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Thread: UV handheld sanitizer wand light! Brands, batteries, and beyond

  1. #1
    Flashaholic
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    Default UV handheld sanitizer wand light! Brands, batteries, and beyond

    Hey guys I am looking for one of those travel ready foldable portable UV sanitizer wands. But so far what I have found I am not sure what would actually work, what doesn't, etc.
    Amazon has mixed reviews. I found another review site AuthorityTopList, but not sure they are legit or not. Search 2020 top 20 best UV light sanitizers and you will find it. Forget if I can post links so...

    I would prefer one that uses a 9V or AA batteries, why? Because I want to pack it for checked luggage and Lo-ion and lithium batteries cannot be checked anymore, thanks to Samsung... . But so far I am not finding anything clear that would indicate what models and brands might actually be pretty good to use. UV technology is not rocket science, but there is a lot of skepticism out there. Whatever I buy, I will also be buying radiation cards to check it, not only for accuracy but also for leaks. I would also prefer not to buy a Chinese branded wand. Most likely made in China, fine, but I want something with other countries technology for reliability. They aren't cheap.
    Last edited by lightyearsaway; 11-08-2020 at 08:25 PM.

  2. #2
    *Flashaholic* Lynx_Arc's Avatar
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    Default Re: UV handheld sanitizer wand light! Brands, batteries, and beyond

    I have been wondering about this also, that is the effectiveness of UV lights to kill germs and especially this Covid 19 thing.
    I've heard someone say it takes 20-30 seconds to sanitize a phone with some sort of device. What I truly wonder is if they are using UV light would the concentration of UV exposure have to be great enough to do damage to anything over time?
    There is other things to consider as UV lights vary (at least those claimed to have UV) in wavelength and intensity which may mean that just because something puts out UV light doesn't mean it is intense enough or the frequency is the most effective. I've also heard that on some items the light is less effective on non flat and smooth surfaces and cracks etc can allow spots that the light cannot get to like metal hinged watch bands etc.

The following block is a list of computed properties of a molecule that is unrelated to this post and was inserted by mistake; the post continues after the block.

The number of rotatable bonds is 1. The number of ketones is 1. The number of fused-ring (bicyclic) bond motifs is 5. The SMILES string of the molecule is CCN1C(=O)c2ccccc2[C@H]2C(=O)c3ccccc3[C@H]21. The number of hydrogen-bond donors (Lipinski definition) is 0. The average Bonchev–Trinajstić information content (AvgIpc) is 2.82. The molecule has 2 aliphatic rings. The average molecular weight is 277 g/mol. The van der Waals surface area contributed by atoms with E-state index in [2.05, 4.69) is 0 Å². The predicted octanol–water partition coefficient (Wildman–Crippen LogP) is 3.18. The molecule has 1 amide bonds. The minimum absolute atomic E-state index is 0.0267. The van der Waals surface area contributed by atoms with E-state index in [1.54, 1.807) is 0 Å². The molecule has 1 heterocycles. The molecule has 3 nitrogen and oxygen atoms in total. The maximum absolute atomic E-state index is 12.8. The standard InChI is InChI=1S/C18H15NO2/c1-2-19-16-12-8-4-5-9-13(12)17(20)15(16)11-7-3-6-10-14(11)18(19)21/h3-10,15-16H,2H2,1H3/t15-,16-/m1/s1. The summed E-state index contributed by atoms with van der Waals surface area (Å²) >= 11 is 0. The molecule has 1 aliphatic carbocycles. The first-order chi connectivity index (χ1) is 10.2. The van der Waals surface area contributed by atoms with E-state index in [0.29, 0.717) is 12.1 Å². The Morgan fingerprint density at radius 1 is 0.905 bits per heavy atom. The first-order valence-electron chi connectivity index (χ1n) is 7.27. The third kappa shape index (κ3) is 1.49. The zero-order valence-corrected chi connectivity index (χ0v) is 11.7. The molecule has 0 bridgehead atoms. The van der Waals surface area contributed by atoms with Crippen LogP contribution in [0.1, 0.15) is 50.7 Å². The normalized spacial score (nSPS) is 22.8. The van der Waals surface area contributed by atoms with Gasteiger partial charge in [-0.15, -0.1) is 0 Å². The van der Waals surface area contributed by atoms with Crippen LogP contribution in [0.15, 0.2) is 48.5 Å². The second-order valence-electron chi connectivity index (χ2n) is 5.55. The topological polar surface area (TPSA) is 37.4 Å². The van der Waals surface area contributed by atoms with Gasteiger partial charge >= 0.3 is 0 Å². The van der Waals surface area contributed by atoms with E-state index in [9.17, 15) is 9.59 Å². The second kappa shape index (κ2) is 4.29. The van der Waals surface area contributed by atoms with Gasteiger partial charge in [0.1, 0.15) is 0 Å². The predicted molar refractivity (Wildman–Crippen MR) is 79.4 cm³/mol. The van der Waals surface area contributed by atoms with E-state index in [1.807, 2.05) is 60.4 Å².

It may be lithium ion batteries in devices can still be checked if so you could get some cheap flashlights and tape over the ends of the batteries before installing them in the light essentially using them for a battery caddy.
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  3. #3
    *Flashaholic* PhotonWrangler's Avatar
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    Default Re: UV handheld sanitizer wand light! Brands, batteries, and beyond

    UVC light works for sanitizing, although there are a couple of catches -

    1) There is a specific minimum exposure needed which is a product of lamp intensity and distance. Getting this right can be tricky. In real life a sanitizing wipe is much faster.
    2) If there's gunk on the device being sanitized, the UVC wavelengths might not be able to penetrate the gunk to get to the surface of the device. Again, a sanitizing wipe makes short work of this.

    I like the idea of UVC sanitizing because it's completely dry, and I have a few UVC lamps. They're good for sanitizing things that can't get wet. However I usually resort to plain old alcohol and / or Clorox wipes.

    And the sterilizing wavelength has to be ~254nm or shorter. Regular UVA black lights don't work.

  4. #4
    *Flashaholic* PhotonWrangler's Avatar
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    Default Re: UV handheld sanitizer wand light! Brands, batteries, and beyond

    I stumbled across a combo White / UVC LED motion sensing hexagonal shaped light puck at a DIY store yesterday (that rhymes with petards). It has 2 UVC LEDs and 6 warm white ones. The white LEDs turn on with motion, and after 15 seconds of no motion the UVC LEDs turn on for 2 minutes. It has a built-in rechargeable battery. The UVC radiant output is claimed to be 20mw in the documentation. It cost me $40. I bought it on a whim just to have a couple more UVC LEDs for comparison purposes.

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